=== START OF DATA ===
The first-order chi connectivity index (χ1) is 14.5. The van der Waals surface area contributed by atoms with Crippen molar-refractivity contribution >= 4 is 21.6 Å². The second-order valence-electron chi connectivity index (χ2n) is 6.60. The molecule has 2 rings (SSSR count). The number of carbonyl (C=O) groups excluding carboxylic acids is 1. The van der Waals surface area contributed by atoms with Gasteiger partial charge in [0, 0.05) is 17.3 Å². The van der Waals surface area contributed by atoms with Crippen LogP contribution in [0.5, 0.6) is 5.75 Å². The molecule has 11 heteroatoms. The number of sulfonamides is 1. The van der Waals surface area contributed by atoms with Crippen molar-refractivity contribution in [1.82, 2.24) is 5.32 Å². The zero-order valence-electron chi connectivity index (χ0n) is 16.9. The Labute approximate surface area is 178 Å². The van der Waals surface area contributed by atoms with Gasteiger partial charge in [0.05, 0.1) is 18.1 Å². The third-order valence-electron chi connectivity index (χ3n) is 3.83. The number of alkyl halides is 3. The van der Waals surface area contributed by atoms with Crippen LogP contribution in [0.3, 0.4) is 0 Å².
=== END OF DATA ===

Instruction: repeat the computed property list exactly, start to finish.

The first-order chi connectivity index (χ1) is 14.5. The van der Waals surface area contributed by atoms with Crippen molar-refractivity contribution >= 4 is 21.6 Å². The second-order valence-electron chi connectivity index (χ2n) is 6.60. The molecule has 2 rings (SSSR count). The number of carbonyl (C=O) groups excluding carboxylic acids is 1. The van der Waals surface area contributed by atoms with Gasteiger partial charge in [0, 0.05) is 17.3 Å². The van der Waals surface area contributed by atoms with Crippen LogP contribution in [0.5, 0.6) is 5.75 Å². The molecule has 11 heteroatoms. The number of sulfonamides is 1. The van der Waals surface area contributed by atoms with Crippen molar-refractivity contribution in [1.82, 2.24) is 5.32 Å². The zero-order valence-electron chi connectivity index (χ0n) is 16.9. The Labute approximate surface area is 178 Å². The van der Waals surface area contributed by atoms with Gasteiger partial charge in [0.05, 0.1) is 18.1 Å². The third-order valence-electron chi connectivity index (χ3n) is 3.83. The number of alkyl halides is 3. The van der Waals surface area contributed by atoms with Crippen LogP contribution in [0.3, 0.4) is 0 Å².